The story follows a lion cub called Simba who is born into the royal family of pride rock, the son to the present king Mufasa. Simba will be next in line to the throne much to the annoyance of Mufasa's brother Scar who thinks he should be the next king of the pride. Scar with the help of some hyenas, plots to get rid of Mufasa and Simba so he can take over as the King. Simba escapes the resulting plot and takes up home in the jungle with a Meerkat and warthog. Many years later he meets a friendly face from the past and discovers within himself his responsibility. The story is a coming of age tale where real emphasis is placed on responsibility and duty to others. This is done without the movie preaching to its audience; instead the tale is well paced and quite adult in its themes. It is told in such a way that younger viewers will take on board the important issues of death and responsibility and will be able to ask parents about them. The movie is also one of the funniest animated features ever to come out of Disney, with some real adult humour hidden in there for the parents (or big kids like me).
Originally pitched as "Bambi in Africa" to the studio in 1990, many of the so-called "A-List Animators" passed up working on the project to instead work on Pocahontas which was seen as the big picture. This was down to the fact that many of Disney's most popular stories involve human characters and the general feeling was that a film about animals in an African setting would be a straight to video flop. However certain interesting things began to happen with the main catalyst being 5 fantastic songs written and composed by Tim Rice and Elton John. Once the team heard these songs the story began to develop with inspiration being sought from sources such as Shakespeare's Hamlet and a mix of Bible tales. The team behind Lion King admits that the end result was a complete fluke, nobody can say why the film was the success it turned out to be.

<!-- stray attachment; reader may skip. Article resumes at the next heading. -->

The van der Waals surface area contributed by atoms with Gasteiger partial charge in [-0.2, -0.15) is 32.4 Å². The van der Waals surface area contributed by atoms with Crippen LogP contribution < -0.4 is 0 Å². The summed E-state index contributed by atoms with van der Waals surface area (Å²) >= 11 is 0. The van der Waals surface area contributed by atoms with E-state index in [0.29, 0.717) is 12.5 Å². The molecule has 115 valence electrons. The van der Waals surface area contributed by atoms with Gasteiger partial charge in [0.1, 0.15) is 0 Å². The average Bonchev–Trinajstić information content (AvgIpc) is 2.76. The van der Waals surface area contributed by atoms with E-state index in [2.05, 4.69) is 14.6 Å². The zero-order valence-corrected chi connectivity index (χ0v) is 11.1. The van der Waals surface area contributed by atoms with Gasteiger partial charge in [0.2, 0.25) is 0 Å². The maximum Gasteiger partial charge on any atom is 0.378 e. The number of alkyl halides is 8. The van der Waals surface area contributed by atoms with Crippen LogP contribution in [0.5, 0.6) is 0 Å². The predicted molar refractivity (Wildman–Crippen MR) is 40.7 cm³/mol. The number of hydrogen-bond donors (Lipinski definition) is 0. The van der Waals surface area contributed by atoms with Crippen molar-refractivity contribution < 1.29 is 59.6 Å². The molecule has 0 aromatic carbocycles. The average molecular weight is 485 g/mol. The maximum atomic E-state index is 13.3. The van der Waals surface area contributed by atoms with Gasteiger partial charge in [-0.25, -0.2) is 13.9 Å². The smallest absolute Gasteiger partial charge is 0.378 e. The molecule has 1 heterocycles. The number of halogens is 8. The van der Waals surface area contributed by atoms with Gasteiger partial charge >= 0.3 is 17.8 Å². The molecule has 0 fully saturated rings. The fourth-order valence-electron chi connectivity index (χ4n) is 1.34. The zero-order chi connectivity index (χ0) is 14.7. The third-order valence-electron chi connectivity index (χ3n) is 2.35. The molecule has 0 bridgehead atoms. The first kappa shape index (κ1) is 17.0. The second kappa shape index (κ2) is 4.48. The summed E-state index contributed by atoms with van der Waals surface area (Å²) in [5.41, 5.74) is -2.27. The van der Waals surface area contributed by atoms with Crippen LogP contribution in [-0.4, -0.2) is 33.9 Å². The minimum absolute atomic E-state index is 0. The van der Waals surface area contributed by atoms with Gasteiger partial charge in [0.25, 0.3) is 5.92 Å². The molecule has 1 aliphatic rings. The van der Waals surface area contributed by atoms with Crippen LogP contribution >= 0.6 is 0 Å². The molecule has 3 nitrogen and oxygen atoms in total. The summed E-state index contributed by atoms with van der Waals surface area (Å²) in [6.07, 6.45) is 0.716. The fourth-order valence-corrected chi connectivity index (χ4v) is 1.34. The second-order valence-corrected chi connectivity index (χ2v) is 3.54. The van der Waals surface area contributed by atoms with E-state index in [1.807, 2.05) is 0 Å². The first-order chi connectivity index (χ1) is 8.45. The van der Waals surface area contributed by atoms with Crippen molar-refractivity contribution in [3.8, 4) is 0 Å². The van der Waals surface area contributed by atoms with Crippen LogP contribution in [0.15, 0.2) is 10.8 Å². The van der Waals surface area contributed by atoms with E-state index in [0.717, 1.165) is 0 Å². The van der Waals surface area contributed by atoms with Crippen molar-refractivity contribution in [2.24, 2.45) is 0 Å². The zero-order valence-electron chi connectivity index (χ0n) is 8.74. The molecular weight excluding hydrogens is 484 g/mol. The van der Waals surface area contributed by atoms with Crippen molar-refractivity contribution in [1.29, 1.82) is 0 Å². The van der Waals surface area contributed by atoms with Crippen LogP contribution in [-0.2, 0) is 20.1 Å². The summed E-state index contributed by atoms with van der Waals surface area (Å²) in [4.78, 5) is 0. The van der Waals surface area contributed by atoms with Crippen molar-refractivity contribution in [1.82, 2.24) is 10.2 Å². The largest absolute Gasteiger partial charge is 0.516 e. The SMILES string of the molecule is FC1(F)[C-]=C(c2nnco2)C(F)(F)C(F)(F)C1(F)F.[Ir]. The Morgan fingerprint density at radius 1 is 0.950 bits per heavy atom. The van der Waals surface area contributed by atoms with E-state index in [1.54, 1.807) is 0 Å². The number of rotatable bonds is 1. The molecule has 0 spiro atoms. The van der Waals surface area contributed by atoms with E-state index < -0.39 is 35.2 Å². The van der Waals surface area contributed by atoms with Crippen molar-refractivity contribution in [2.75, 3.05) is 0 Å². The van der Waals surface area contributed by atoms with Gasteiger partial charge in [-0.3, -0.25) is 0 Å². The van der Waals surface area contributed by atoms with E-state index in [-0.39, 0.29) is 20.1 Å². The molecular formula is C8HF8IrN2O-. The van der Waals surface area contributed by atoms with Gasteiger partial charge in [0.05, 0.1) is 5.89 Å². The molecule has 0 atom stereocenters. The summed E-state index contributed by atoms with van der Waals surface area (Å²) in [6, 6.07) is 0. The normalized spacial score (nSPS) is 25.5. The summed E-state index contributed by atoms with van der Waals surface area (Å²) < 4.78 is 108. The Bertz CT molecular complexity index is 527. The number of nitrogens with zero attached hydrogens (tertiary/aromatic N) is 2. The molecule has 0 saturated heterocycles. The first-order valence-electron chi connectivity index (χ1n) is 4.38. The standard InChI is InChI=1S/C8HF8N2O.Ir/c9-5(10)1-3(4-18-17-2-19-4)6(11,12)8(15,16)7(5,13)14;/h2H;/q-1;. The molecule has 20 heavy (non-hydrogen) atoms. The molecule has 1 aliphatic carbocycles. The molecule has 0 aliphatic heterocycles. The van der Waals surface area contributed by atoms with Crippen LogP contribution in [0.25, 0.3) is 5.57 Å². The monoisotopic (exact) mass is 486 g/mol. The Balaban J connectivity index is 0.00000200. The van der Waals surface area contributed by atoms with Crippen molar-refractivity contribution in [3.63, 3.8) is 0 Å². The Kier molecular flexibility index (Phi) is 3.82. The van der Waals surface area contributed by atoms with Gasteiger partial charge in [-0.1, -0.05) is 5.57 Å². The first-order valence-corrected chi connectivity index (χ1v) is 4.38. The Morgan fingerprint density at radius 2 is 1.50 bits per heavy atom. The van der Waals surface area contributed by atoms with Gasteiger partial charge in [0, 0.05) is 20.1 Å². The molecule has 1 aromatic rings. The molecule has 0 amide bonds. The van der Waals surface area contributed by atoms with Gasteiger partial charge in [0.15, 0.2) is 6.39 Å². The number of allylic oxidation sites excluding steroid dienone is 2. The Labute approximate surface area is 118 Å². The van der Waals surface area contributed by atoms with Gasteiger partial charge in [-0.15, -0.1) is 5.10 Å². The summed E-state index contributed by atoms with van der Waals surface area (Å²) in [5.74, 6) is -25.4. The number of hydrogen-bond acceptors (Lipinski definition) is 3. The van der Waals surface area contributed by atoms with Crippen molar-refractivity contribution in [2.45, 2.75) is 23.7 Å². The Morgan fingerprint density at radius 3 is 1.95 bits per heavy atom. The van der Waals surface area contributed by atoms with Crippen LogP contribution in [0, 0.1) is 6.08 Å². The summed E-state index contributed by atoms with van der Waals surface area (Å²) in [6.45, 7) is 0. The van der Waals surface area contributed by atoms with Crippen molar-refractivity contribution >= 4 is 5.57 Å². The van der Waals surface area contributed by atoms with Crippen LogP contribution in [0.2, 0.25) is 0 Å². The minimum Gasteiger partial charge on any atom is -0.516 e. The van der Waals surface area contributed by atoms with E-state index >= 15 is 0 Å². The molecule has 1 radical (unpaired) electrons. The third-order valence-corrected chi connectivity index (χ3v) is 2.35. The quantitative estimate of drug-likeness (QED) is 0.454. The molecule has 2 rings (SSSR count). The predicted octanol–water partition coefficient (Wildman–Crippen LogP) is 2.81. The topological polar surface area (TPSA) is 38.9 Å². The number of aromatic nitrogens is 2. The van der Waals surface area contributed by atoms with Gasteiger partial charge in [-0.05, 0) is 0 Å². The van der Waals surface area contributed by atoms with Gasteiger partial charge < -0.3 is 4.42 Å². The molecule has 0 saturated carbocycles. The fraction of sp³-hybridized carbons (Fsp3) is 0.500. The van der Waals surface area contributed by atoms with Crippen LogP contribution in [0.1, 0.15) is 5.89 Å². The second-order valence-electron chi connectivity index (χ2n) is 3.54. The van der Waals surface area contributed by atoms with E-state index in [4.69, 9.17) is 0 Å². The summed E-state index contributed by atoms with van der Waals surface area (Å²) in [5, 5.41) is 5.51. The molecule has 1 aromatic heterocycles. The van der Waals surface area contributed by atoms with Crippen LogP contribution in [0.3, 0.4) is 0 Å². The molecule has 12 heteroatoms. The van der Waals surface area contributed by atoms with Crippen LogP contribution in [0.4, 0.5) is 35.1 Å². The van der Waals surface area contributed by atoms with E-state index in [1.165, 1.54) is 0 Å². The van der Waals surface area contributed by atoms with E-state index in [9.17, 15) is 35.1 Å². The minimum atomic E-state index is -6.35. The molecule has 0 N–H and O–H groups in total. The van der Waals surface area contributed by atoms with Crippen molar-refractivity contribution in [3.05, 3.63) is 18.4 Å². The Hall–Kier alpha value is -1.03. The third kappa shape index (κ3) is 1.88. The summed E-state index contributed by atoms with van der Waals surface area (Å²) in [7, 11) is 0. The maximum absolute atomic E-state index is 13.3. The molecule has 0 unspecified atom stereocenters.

The success of the movie was unprecedented at the time and remains Disney's most popular title, so a DVD release of this film has been long overdue. The DVD would have to also satisfy today's market with perfect video and sound including a host of extras, so has Disney done the job right?
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